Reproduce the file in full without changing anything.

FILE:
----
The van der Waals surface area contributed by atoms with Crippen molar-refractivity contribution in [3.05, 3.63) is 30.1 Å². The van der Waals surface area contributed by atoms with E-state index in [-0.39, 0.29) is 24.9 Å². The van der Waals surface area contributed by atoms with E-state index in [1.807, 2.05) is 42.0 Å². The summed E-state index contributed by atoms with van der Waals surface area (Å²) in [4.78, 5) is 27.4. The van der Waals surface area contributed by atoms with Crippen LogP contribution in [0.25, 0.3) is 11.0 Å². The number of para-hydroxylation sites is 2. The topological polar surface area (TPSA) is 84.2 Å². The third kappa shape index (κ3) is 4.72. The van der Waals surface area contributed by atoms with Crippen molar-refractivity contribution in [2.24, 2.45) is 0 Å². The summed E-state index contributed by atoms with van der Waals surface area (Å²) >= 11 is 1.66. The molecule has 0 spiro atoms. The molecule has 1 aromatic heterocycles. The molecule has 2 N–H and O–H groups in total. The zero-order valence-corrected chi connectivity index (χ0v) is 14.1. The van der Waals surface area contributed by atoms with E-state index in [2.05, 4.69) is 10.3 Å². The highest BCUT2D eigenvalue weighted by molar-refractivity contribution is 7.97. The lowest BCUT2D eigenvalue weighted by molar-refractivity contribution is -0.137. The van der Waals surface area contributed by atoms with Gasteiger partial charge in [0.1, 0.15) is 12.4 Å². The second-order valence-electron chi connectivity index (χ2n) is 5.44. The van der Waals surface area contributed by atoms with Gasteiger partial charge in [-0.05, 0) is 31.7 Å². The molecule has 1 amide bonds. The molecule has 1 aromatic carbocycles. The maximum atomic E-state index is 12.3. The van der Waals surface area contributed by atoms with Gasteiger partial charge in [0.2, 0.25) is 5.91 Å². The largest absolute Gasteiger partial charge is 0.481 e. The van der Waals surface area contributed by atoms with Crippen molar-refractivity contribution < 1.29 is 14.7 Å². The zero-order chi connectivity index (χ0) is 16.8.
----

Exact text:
The van der Waals surface area contributed by atoms with Crippen molar-refractivity contribution in [3.05, 3.63) is 30.1 Å². The van der Waals surface area contributed by atoms with E-state index in [-0.39, 0.29) is 24.9 Å². The van der Waals surface area contributed by atoms with E-state index in [1.807, 2.05) is 42.0 Å². The summed E-state index contributed by atoms with van der Waals surface area (Å²) in [4.78, 5) is 27.4. The van der Waals surface area contributed by atoms with Crippen LogP contribution in [0.25, 0.3) is 11.0 Å². The number of para-hydroxylation sites is 2. The topological polar surface area (TPSA) is 84.2 Å². The third kappa shape index (κ3) is 4.72. The van der Waals surface area contributed by atoms with Crippen molar-refractivity contribution in [2.24, 2.45) is 0 Å². The summed E-state index contributed by atoms with van der Waals surface area (Å²) >= 11 is 1.66. The molecule has 0 spiro atoms. The molecule has 1 aromatic heterocycles. The molecule has 2 N–H and O–H groups in total. The zero-order valence-corrected chi connectivity index (χ0v) is 14.1. The van der Waals surface area contributed by atoms with E-state index in [2.05, 4.69) is 10.3 Å². The highest BCUT2D eigenvalue weighted by molar-refractivity contribution is 7.97. The lowest BCUT2D eigenvalue weighted by molar-refractivity contribution is -0.137. The van der Waals surface area contributed by atoms with Gasteiger partial charge in [0.1, 0.15) is 12.4 Å². The second-order valence-electron chi connectivity index (χ2n) is 5.44. The van der Waals surface area contributed by atoms with Gasteiger partial charge in [-0.05, 0) is 31.7 Å². The molecule has 1 amide bonds. The molecule has 1 aromatic carbocycles. The maximum atomic E-state index is 12.3. The van der Waals surface area contributed by atoms with Gasteiger partial charge in [0.2, 0.25) is 5.91 Å². The largest absolute Gasteiger partial charge is 0.481 e. The van der Waals surface area contributed by atoms with Crippen molar-refractivity contribution < 1.29 is 14.7 Å². The zero-order chi connectivity index (χ0) is 16.8.